Police in Myanmar have fired tear gas, water cannon and stun grenades at pro-democracy protestors, killing at least 18 people dead, the UN has said.
The UN’s human rights office said it has received “credible information” that the crackdown on people demonstrating against a military coup included live ammunition being fired into crowds, resulting in the deaths and dozens of injured people.
It is the highest single-day death toll among protesters, who demand the restoration of Aung San Suu Kyi and her elected government.
“We strongly condemn the escalating violence against protests in Myanmar and call on the military to immediately halt the use of force against peaceful protesters,” UN spokesperson Ravina Shamdasani said.
The UK has described the “deadly and escalating” violence against demonstrators as “abhorrent”.
Despite the gunfire, flash bangs and stun grenades, which have left streets in several cities smeared with blood, protesters have refused to back down.
“If they push us, we’ll rise. If they attack us, we’ll defend. We’ll never kneel down to the military boots,” said Nyan Win Shein from one protest in Yangon.
Footage shows protesters running away from police as officers charged at them, makeshift roadblocks being put up to slow the police advance and protesters being bundled into police trucks to be taken away.
In the southern town of Dawei, police opened fire, killing three people and wounding several others, politician Kyaw Min Htike told Reuters news agency.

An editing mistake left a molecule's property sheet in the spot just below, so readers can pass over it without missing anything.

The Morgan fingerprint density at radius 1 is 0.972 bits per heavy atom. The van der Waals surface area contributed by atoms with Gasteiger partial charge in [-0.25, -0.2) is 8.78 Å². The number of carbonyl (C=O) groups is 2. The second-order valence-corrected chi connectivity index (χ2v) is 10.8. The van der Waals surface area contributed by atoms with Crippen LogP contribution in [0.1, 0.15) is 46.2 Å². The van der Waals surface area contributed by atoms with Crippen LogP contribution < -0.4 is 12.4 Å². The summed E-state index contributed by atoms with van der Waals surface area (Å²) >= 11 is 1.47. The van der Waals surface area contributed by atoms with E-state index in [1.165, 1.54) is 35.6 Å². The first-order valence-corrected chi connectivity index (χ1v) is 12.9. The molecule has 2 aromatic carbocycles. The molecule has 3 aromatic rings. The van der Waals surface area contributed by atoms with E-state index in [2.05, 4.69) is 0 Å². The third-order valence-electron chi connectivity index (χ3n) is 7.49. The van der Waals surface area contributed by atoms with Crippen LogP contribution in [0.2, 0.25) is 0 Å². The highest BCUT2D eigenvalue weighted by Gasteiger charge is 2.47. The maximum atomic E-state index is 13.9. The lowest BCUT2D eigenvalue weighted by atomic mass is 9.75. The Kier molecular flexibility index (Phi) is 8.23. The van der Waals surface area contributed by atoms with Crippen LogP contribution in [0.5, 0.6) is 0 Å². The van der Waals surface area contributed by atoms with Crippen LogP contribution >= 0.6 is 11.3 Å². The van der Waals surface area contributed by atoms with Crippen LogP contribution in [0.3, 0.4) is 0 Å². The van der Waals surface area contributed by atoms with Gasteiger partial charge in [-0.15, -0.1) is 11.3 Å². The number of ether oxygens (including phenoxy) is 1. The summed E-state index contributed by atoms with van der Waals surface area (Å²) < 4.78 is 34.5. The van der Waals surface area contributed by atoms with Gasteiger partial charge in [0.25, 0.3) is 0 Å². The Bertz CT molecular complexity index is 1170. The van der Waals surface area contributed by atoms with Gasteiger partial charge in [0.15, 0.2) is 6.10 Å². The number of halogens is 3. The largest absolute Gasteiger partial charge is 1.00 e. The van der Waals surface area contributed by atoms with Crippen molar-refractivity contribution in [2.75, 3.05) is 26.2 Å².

Aung San Suu Kyi and much of her party’s leadership are accused of fraud in the party’s landslide victory in November’s elections.
The coup on 1 February, which brought a halt to tentative steps towards democracy after nearly 50 years of military rule, has drawn hundreds of thousands on to the streets and the condemnation of Western countries.
“Myanmar is like a battlefield,” the Buddhist-majority country’s first Catholic cardinal, Charles Maung Bo, said on Twitter.
A group called the Whitecoat Alliance of medics said more than 80 medical staff had been arrested.
State-run MRTV television said more than 470 people had been arrested on Saturday after police launched the nationwide crackdown.
The UN Human Rights office has released a statement saying they “strongly condemn the escalating violence” and “call on the military to immediately halt the use of force against peaceful protestors.”
And Phil Robertson, deputy Asia director for New York-based Human Rights Watch, said: “The Myanmar security forces’ clear escalation in use of lethal force in multiple towns and cities across the country in response to mostly peaceful anti-coup protesters is outrageous and unacceptable, and must be immediately halted.”
He added: “Live ammunition should not be used to control or disperse protests and lethal force can only be used to protect life or prevent serious injury.”
“The world is watching the actions of the Myanmar military junta, and will hold them accountable.”